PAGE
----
Friday, June 10, 2011

Nightingale Nursing Home Singapore

Nightingale Nursing Home Singapore
Peer monitoring, training to handle difficult situations with patients and the use of video cameras in patients' rooms.

These are some measures used by nursing homes here to prevent abuse of patients, several operators told MediaCorp yesterday in the wake of a patient abuse case at Nightingale Nursing Home at Braddell Road.

At seven ECON medicare centres and nursing homes islandwide, staff are taught to handle difficult situations with patients and can seek help from their superiors when needed.

Said a spokesperson from parent company China Healthcare: "We constantly remind staff to be sensitive to our residents' needs and treat them with dignity and respect."

Daily checks are conducted by each centre manager, staff nurses and wards-in-charge and senior management also pay regular visits. Customers may provide feedback via forms provided at the centres, she said.

At Serene and Irene nursing homes, cameras installed last year in all rooms, chiefly to ensure that nursing procedures are carried out properly, serve as "a deterrent" against staff misbehaving and as evidence if patients or a relative allege wrongdoings, said owner Irene Ong.

But some institutions, like The Salvation Army Peacehaven Nursing Home, limit close-circuit television monitoring to common spaces and corridors to give patients privacy. Peacehaven relies on peer monitoring to prevent mistreatment of patients.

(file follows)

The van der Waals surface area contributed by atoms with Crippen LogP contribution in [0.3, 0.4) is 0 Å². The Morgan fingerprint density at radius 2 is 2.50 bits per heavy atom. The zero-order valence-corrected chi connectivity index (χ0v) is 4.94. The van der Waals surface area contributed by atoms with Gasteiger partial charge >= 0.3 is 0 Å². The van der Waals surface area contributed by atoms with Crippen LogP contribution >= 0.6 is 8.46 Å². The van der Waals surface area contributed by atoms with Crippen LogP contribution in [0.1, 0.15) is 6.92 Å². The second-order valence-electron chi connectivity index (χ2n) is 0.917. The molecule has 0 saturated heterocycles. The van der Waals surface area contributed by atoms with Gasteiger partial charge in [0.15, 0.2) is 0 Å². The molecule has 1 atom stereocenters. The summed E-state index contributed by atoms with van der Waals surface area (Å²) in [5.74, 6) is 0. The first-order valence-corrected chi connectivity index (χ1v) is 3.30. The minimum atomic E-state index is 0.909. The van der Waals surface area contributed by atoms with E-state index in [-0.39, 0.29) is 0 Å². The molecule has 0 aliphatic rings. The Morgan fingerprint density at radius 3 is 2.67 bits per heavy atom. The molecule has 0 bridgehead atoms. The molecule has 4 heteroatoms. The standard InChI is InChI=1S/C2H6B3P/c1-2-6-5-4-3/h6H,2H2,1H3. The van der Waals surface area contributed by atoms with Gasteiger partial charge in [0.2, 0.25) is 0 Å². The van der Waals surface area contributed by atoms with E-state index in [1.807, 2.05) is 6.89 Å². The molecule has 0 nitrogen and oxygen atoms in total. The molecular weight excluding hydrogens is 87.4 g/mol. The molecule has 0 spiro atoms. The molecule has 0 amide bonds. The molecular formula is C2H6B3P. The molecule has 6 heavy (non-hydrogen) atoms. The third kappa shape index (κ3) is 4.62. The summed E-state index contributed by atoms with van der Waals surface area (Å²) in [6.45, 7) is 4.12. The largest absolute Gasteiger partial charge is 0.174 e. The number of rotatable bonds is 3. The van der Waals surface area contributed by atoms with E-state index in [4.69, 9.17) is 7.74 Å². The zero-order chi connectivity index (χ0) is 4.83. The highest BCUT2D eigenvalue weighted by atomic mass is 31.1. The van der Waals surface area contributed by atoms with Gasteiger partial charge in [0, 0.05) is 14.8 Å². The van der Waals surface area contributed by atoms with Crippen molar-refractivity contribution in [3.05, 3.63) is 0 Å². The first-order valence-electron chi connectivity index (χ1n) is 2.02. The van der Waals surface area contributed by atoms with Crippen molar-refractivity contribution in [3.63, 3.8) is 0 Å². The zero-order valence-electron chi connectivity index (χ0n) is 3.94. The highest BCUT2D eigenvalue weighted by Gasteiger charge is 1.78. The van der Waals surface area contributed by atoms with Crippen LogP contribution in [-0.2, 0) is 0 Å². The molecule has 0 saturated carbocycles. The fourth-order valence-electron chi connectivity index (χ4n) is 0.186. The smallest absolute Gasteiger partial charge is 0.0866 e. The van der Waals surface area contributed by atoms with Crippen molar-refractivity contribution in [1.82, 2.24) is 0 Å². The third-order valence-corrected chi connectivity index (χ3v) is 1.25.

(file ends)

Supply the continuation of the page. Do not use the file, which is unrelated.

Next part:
Said Peacehaven executive director Low Mui Lang: "Basically, it's ... how you manage and treat your staff. The staff will report to us because if there's mistreatment, and they don't report to us, the whole team will be affected."

Peacehaven has about 160 staff. Each team comprises three to five staff, said Ms Low. The bulk of staff at nursing homes here are from countries such as the Philippines and Myanmar, as many Singaporeans shun the tasks involved, which include lifting, cleaning and bathing patients. Apart from nurses, nursing aides and healthcare attendants are employed at the homes.

Foreign nursing aides either would have nursing certificates or would be practicing nurses in their home countries, while healthcare attendants would either have caregiving experience or possess relevant certificates.

Some nursing homes such as Peacehaven are Institute of Technical Education-certified on-the-job training centres, allowing staff to attend relevant National ITE Certificate programmes.

Others send staff for courses or train them in-house.

In a nursing home context, where tasks such as bathing patients are "quite blue-collar", Ms Ong said she places more value on a potential attendant's temperament than qualifications, which can be taught. Those who are found to have mistreated patients are either reprimanded or dismissed, she added.

Even as they protect the dignity and welfare of patients, nursing homes said it was important to also protect staff from unnecessary abuse by patients and their families.

Peacehaven's Ms Low said such instances are "more frequent than staff abusing residents". The nursing home has put up notices that visitors are not allowed to abuse its staff.

At Serene and Irene nursing homes, while patients sometimes hurl abuse due to dementia, Ms Ong said she takes a firmer stand against those with normal mental faculties who bully staff - she has discharged two to three abusive patients in the past few months.

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